happy children, mother and child, and expecting mother and father

Funded Projects

Grant Status: Active

Grant Title: Training CED/COR Pediatric and Child Psychiatry

Project Director(s):

Barbara J Howard, MD
Johns Hopkins University
SOM Office of Research Administration
733 N. Broadway, MRB 117
Baltimore, MD  21205-1832
Phone: 443-618-9104
Email: ward@jhmi.edu

Problem:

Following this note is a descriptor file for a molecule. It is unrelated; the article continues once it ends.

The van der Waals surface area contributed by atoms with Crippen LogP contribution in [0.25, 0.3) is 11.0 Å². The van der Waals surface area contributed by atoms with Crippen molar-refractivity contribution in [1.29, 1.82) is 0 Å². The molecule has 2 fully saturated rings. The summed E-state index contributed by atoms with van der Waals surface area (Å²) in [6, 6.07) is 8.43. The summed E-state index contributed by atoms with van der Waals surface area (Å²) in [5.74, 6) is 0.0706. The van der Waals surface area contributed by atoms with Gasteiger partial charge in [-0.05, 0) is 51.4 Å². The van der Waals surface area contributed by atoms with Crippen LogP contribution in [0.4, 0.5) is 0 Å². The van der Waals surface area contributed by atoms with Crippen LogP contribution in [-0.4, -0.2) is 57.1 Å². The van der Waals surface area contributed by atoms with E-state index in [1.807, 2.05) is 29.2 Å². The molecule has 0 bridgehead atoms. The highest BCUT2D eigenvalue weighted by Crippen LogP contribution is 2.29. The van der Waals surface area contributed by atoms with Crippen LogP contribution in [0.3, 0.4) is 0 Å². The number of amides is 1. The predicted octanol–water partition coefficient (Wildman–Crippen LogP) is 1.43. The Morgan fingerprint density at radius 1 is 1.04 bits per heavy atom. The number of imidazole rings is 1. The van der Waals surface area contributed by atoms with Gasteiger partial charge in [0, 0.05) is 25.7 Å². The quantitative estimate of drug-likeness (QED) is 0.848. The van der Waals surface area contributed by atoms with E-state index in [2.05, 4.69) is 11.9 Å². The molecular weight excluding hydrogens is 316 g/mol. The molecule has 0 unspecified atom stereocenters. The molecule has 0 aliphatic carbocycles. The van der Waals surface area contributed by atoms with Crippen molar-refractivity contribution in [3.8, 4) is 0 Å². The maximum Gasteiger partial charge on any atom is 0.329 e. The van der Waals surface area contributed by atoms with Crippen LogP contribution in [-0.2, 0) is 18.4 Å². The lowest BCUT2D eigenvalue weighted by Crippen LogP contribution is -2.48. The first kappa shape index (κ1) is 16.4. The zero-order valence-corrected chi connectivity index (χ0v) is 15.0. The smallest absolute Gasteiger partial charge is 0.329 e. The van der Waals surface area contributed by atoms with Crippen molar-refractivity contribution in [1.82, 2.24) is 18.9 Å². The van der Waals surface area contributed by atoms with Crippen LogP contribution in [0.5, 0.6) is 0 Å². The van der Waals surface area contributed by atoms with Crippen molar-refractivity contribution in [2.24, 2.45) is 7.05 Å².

Once in practice pediatric primary care providers (PCPs) discover an urgent need to deal with behavioral health and psychosocial problems. Estimates show that 20-25% of children <17 have a diagnosable mental health condition with at least minimal impairment yet <50% of children in need of mental health support receive it. 25%-50% of well child visits include significant behavioral or developmental concerns -- not all at the disorder level (Sturner, et al, 1980). 66-95% of families referred to on-site mental health services in PCPs' offices follow through whereas only 5-17% of families referred to off-site pediatric mental health services follow through with those referrals (Stancin and Perrin). Yet in 2013, 65% of PCPs surveyed by the American Academy of Pediatrics indicated that they lacked training in recognizing and treating mental health problems (McMillan). This Collaborative Office Rounds program is an ongoing monthly group learning program for 10 or more PCPs over 5 years to discuss their own patients with joint teaching by pediatric and child psychiatry co-moderators. Sessions will be conducted via live interactive webinar to allow participation by rural and distant PCPs and are recorded to be available to others. Brief didactics will be included in addition to the case discussion at each session with a range of topics assured including problems of adolescents, children with disabilities and special healthcare needs and aspects of comprehensive health supervision. The goals include improving PCPs' skills in detection, sorting severity, primary care management and referral to community resources with co-monitoring of child behavioral and psychosocial problems. Often beginning treatment with the familiar and trusted PCP can also lead to a more successful referral to specialized treatment, if necessary. In addition, the practical aspects of integrated behavioral healthcare will be problem-solved by having PCPs and mental health specialists caring for the same child both participate in some sessions. Members of existing MCPAP programs and FQHCs will be particularly invited. Our program will continue to provide practical education and support to PCPs in multiple areas of the US, especially those serving a low income families. An estimated 25% of the patients of participants have Medicaid insurance. This faculty has a special interest in the social determinants of health and COR participants will be recruited from one of our projects caring for patients in Federally Qualified Health Centers. Although not required for participation, some members will use the CHADIS system for screening, decision support and patient education and its care coordination functionality to share information and track success of referrals. Evaluation will include PCPs' demographics and population, goals with follow up, and perceived gains in competence on the range of topics. Increases in screening and referral will be assessed for those using CHADIS.

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